Accordingly it is an object of this invention to provide a wrench socket of improved suitability for quickly, safely, and effectively applying substantial amounts of torque to fastener-heads of more than a single shape and/or size.
It is a further object to provide a unitary tool which includes at least one of the novel sockets disclosed herein attached to a free end of one of at least two cross-connected arms, e.g., cross-connected like a T or L wrench handle, whereby it can handle a substantially larger number of fastener-heads than the number of its said sockets, and affords means for reaching into wells and/or recesses within which fasteners may be located, such as oil-drainage plugs in the bottoms of the crankcases of rotary lawn mowers, and for applying substantial torque to any of its sockets without any need of attaching a separate handle or handle-extension to it.
In general these and other objects may be attained in accordance with the present invention by departing from the prior and current practice of configuring and sizing a socket so that as many portions as possible, i.e., as large a percentage as possible, of the total area of its recessed interior will be usefully involved in, and therefore will contribute to, the functions of holding-captive and constraining-rotationally a fastener-head of a single particular predetermined type, i.e., a fastener-head of one particular shape and size, whenever the socket is used in its intended and normal manner to engage a fastener-head. Instead, according to the present invention a socket is so formed: (1) that respective groups of subdivisions the total interior torque-imparting surfaces of an entrance-portion of the recessed interior of the socket are shaped and sized for imparting torque to different ones of a plurality of fastener-heads of different types, i.e., of fastener-heads of different shapes and/or sizes; and (2) that to this end the torqueimparting surfaces comprised in each of said groups of subdivisions, are so configured and sized that they will very precisely conform to corresponding portions of outside surfaces of a predetermined different one of said plurality of fastener-heads of different types.
As will be seen, the sums of the torque-imparting areas of the subdivisions comprised in the abovementioned respective groups thereof may be substantially unequal whereby the entrance-portion may not be capable of imparting as much torque to heads ofone type as to others. To compensate for this the socket may be so formed: (1) that its recessed interior also comprises a deeper-lying-portion into which only a head of said one type can be inserted in torquereceiving relationship, and, more particularly, that it can do so because when such a head is inserted into the entrance-portion it will be guided by and thereupon pass thru it into the deeper-lying portion; and (2) that the deeper-lying-portion is provided with headcontacting, torque-imparting interior surfaces all of which are shaped and sized to contact exterior torquereceiving surfaces of only heads of said one type. Because of this the relative depths of the entrance-and deeper-lying-portions of the socket may be proportioned so that the socket can impart substantially equal amounts of torque to heads of said different types.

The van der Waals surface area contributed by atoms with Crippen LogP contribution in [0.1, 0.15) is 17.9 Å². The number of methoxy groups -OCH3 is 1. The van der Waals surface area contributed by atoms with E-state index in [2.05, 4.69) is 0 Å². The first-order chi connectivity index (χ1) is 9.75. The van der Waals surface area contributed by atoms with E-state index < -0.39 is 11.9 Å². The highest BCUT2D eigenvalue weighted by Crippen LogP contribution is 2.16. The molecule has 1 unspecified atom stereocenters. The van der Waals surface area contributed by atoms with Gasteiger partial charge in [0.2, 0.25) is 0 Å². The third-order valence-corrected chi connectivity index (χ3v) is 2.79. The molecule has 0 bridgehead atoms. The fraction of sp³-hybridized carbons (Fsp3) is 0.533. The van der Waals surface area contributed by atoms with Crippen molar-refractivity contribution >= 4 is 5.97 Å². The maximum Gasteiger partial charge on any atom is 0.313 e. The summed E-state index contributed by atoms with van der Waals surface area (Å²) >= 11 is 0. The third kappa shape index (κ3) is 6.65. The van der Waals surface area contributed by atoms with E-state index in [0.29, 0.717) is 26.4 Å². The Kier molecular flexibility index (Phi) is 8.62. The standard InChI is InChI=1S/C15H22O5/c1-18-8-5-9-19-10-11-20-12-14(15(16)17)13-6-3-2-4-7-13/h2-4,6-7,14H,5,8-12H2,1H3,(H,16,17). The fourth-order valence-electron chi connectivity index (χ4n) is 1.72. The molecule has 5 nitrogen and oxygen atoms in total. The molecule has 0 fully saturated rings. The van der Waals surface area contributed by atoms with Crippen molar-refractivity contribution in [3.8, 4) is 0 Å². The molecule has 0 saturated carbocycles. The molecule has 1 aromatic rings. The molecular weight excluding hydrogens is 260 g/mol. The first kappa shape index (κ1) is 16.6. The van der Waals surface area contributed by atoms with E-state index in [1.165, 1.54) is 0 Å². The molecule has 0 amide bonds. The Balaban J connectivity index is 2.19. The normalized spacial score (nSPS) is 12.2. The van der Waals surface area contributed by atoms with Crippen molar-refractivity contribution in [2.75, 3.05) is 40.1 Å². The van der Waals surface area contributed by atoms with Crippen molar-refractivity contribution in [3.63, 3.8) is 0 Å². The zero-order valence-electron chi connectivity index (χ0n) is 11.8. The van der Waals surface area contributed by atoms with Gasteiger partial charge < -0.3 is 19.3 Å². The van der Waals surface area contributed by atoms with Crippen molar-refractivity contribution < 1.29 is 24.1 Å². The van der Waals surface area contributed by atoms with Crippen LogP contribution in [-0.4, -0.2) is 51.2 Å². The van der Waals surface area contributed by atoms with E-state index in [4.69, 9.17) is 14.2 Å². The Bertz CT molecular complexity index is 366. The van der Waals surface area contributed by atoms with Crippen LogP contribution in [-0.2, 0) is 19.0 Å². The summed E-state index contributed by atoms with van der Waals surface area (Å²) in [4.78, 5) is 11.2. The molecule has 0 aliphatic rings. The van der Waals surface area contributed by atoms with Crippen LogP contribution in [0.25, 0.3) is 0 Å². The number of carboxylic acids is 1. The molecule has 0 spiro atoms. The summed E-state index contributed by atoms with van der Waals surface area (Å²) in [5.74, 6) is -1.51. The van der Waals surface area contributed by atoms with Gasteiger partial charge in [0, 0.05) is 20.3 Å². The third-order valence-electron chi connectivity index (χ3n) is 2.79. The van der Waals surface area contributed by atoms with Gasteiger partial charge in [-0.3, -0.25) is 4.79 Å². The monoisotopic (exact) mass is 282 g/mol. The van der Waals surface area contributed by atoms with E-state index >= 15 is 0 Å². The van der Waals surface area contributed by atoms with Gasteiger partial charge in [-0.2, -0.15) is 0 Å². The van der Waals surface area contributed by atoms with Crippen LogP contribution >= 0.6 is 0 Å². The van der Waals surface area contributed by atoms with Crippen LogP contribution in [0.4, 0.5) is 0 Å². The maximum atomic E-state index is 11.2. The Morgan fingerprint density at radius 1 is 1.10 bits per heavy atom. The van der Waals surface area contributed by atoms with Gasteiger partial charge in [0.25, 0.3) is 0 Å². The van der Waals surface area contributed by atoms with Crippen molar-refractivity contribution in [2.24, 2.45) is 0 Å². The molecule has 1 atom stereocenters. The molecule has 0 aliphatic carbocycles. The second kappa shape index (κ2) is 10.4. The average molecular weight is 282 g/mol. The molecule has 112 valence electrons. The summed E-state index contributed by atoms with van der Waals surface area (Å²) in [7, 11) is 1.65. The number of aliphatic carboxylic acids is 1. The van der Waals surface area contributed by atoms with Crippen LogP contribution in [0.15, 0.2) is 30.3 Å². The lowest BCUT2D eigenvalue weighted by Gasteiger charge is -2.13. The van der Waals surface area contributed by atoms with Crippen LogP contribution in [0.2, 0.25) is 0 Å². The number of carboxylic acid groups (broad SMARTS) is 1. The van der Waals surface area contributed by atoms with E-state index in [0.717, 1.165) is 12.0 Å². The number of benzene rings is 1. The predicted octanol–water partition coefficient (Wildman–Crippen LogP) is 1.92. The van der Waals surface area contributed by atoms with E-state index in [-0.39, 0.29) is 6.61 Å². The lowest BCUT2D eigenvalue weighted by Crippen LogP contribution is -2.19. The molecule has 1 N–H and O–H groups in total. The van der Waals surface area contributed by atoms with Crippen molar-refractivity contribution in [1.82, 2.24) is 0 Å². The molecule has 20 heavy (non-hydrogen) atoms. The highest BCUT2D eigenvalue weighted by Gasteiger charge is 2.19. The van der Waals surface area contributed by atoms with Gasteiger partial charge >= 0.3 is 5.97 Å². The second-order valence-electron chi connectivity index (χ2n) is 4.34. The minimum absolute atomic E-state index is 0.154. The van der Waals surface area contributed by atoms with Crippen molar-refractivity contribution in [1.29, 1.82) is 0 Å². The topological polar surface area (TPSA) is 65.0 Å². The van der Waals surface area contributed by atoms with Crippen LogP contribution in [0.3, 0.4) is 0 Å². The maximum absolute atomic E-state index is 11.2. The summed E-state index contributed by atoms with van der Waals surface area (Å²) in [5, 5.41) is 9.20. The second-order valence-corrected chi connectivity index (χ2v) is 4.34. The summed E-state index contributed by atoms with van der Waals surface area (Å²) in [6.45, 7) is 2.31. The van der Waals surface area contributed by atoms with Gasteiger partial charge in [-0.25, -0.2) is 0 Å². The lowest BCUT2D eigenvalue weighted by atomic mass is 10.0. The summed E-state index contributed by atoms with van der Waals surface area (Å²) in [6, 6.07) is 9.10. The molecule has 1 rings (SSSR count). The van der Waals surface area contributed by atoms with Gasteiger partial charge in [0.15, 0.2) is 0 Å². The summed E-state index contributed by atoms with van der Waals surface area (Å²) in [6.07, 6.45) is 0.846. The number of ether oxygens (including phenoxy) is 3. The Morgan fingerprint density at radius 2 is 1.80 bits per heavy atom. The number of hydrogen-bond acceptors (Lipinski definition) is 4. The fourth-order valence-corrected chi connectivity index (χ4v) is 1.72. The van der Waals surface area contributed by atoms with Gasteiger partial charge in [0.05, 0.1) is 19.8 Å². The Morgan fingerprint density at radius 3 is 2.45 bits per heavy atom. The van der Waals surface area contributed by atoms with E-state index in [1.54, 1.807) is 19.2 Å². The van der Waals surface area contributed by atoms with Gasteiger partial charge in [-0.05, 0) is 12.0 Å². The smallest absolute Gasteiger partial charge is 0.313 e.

BRIEF DESCRIPTION OF THE DRAWING FIG. 1 illustrates the undesireability of using an hexagonal socket for engaging a square-headed fastener;
FIG. 2 is a side, partially-sectioned view of a T wrench which includes two sockets of the kind disclosed herein;
FIGS. 2a, 2b, and 2c are end views of three sockets included in the T wrench of FIG. 2; and
FIGS. 3a, 3b, 3c, 3d, 3e, and 3f are end views of respective sockets embodying this invention, FIG. 32 being an enlargement of FIG. 2a and FIG. 312 being an enlargement of FIG. 2b.
DESCRIPTION OF EXEMPLARY PREFERRED EMBODIMENTS Referring now to FIG. 1, which illustrates a common prior and current practice, the recessed interior of a socket is formed with twelve notches 11 which are so formed that any set of six alternate ones thereof (a set comprising half of the notches) can fit snugly over and hold closely-captive by all of its six corners an hexagonal fastener-head of just one predetermined size, and, more particularly and to this end, the notches are formed so that each of them includes an angle of 120 degrees. A square fastener-head 12 of a size which, in the example shown, is 25% smaller than the hexagonal-head for which the socket 10 is intended, e.g., a six eighths inch square head assuming that the socket 10 of FIG. 1 is of one inch size is represented as contained within the socket. Partly because of the fact that the fit of the head 12 in the socket 10 will usually be a very loose one (as a consequence of its being randomly arrived at and therefore largely a matter of almost pure chance), but also and more so because of the fact that the square, ninety degree corners of the head 12 can not be gripped snugly in the 120 degree notches 11, when torque is applied, as shown as rotational force at 13, it will cause the corners of the head 12 to slide against the sloped sides 14 of the notches causing a large part of that force to be converted into components-which are directed outward radially and which in actual practice will often prove to be large enough to stretch the recessed interior of the socket along a diameter thereof and even to break it open. If the material of the head is softer than that of the socket its corners may become rounded and/or shorn-off, and, if the socket material be quite brittle, both undesireable types of damage may ensue.